It is amazing how the world begins to change through the eyes of a cup of coffee.

Donna A. Favors – Member of the Board of Directors of the Montgomery Institute, 1955

I was good. I did not drink the coffee although it was very tempting. What does this teach me? Other than I have an emotional and physical love for coffee, it teaches me about my limitations. There is a lot of criticism that this sort of suffering through Lent is silly and superficial. Sometimes, I agree, and then I put myself through an actual seemingly minor change. When I wake up in the morning, making coffee is the first item on the agenda. When I changed that routine it made my comfortable daily living, uncomfortable. I think Lent should be a little uncomfortable. Self-examination is uncomfortable, if you are doing it right.

Lent is what we make it. It can be a spiritually invigorating experience or something we eagerly wait to be over so we can get on with “normal” habitual life. I am going through some big changes in my life this year. These changes will alter the path of my life. Everything I have known up to now will be transfigured in many varied degrees. So, I gave up something that made me comfortable in order to disrupt what I knew as comfortable. I feel that was a fitting choice for this Lenten Season 2020.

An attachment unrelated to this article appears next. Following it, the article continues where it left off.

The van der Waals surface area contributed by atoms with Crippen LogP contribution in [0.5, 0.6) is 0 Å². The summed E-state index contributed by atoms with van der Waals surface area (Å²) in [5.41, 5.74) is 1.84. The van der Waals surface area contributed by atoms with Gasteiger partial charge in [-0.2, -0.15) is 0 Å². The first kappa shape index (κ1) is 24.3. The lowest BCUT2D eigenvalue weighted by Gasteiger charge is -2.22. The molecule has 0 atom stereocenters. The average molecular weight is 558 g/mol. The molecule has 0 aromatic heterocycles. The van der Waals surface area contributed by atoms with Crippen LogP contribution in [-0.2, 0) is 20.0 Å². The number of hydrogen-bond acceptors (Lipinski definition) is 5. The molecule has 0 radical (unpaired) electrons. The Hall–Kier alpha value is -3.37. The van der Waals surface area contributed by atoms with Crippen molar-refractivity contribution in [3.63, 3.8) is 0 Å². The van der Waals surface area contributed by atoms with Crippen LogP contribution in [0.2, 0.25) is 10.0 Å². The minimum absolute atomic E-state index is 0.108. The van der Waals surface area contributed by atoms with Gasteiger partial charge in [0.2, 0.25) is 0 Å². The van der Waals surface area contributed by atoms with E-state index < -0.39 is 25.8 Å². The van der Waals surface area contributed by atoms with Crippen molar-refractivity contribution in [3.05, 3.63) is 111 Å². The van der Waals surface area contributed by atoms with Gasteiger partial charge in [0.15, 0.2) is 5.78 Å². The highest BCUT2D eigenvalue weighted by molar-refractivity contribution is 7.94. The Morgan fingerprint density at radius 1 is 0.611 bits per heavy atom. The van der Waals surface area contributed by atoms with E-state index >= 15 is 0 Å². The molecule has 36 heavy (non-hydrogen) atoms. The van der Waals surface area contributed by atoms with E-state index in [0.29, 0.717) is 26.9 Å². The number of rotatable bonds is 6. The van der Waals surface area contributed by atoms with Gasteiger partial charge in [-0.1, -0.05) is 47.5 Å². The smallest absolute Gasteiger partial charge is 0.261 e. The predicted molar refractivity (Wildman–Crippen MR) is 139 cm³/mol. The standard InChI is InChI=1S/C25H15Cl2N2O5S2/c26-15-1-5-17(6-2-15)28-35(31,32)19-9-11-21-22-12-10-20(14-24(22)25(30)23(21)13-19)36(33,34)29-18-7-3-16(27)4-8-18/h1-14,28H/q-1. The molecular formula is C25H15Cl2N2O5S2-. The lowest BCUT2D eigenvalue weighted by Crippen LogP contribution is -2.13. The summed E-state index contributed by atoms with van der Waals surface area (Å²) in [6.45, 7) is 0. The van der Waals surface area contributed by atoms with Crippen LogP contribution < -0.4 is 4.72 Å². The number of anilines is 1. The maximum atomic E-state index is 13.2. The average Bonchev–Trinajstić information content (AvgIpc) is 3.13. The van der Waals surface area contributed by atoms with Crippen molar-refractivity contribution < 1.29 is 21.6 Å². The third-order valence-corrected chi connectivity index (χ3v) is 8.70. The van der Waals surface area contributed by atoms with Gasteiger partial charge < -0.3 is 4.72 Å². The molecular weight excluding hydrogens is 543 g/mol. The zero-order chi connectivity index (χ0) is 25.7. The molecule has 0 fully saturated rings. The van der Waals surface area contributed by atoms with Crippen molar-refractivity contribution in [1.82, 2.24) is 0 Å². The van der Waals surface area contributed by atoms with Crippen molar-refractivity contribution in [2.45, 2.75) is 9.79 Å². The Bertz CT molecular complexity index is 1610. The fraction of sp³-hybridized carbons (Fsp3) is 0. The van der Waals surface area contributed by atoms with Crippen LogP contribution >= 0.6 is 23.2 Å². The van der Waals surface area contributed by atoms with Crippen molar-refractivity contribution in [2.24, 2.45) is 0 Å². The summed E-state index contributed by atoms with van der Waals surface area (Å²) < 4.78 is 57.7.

Then Jesus was led up by the Spirit into the wilderness to be tempted by the devil. He fasted for forty days and forty nights, and afterwards he was famished. The tempter came and said to him, ‘If you are the Son of God, command these stones to become loaves of bread.’ But he answered, ‘It is written, “One does not live by bread alone, but by every word that comes from the mouth of God.” ’

Matthew 4:1-4 NRSV (New Revised Standard Version)